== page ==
The Beatles At Shea Stadium: The Story Behind Their Greatest Concert
Price: £6.39

1 of 1 people found the following review helpful
5.0 out of 5 stars Beatles Make the Scene at Shea Stadium!, 8 Feb 2014
On Sunday, August 15, 1965 the Beatles made history when they made the scene at Queens N.Y.' Shea Stadium! After audiences sat through some pre-concert performances by other artists, Ed Sullivan announced the Beatles' arrival by helicopter with these immortal words:

"Honored in their country, decorated by their Queen and loved here in America, here they are, the Beatles!"

History was made as this concert was the first of many to come that was held in a sports arena. For years, the 1965 concert held the distinction of being the largest concert venue with the largest attendance on record.

This book is a must-have for all fans. Readers are treated to the events leading up to the famous 1965 concert and input from other insiders such as Bruce "Cousin Brucie" Morrow, a famous N.Y. disc jockey like Murray "the K" Kaufman, jokingly called the Fifth Beatle due to his incessant trailing and recording the Beatles when they arrived in America in 1964 and concert promoter Sid Bernstein. Interviews with those involved in making the concert take place and some of the lucky attendees are included all to make readers feel as if they were there! You can see that parking lot full of Better Idea Ford Falcons, some serious 1965 Dodge Coronets and other cool cars and trappings of the time to transport you to when the Beatles made history at Shea Stadium!

Shea Stadium was the jumping off point for future concerts by other artists. Because of the set up there, performers began demanding that security be beefed up and that their sound systems checked and ready to go so that attendees would be able to enjoy the show. In today's world, performers have large screens set up behind them so that all attendees can see them and the sound system in today's Digital Age ensures that no ears are deprived of the music. Shea Stadium was the precursor for events to come. There were no fights; no riots and no people getting hurt during the 1965 show.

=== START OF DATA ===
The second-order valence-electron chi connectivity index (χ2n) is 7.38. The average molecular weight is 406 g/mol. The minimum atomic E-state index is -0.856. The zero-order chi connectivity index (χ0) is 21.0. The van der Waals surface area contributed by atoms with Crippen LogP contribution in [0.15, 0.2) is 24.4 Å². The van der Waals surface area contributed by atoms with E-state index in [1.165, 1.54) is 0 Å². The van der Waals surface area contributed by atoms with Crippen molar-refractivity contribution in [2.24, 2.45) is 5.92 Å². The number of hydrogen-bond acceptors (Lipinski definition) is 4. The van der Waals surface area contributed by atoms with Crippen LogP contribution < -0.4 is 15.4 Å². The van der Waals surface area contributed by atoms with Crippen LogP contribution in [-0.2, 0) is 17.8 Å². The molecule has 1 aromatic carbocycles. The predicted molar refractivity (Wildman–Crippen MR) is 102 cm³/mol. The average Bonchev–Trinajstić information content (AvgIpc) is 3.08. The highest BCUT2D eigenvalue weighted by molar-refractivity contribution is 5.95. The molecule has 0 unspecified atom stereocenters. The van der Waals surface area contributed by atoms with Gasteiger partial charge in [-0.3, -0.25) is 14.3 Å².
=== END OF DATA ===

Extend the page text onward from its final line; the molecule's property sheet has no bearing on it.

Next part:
Shea Stadium was such a success that the Beatles went on to do another concert there on August 23, 1966. Each time the shows were successful with no untoward incidents. Each time the Beatles added another cheerful chapter to music and cultural history.

Some of those fortunate enough to have attended are Judith Kristen, author of A Date with a Beatle, the future Mrs. Ringo Starr, Barbara Bach and Linda (nee Eastman) McCartney. A touch of irony is to be had, but of a good kind.

This book covers the 1965 concert when the Beatles wore their iconic light brown paramilitary jackets. Each song is discussed in great depth and detail as well as audience reaction. Readers will scream along with their 1965 counterparts when John plays the keyboard with his elbow and when George tosses his beautiful wavy hair. Fans will scream at the mention of the songs and sing and/or play them while reading this book. You will want to heighten the 1965 experience by watching your 1965 Beatles' Shea Stadium Concert dvd. I highly recommend it.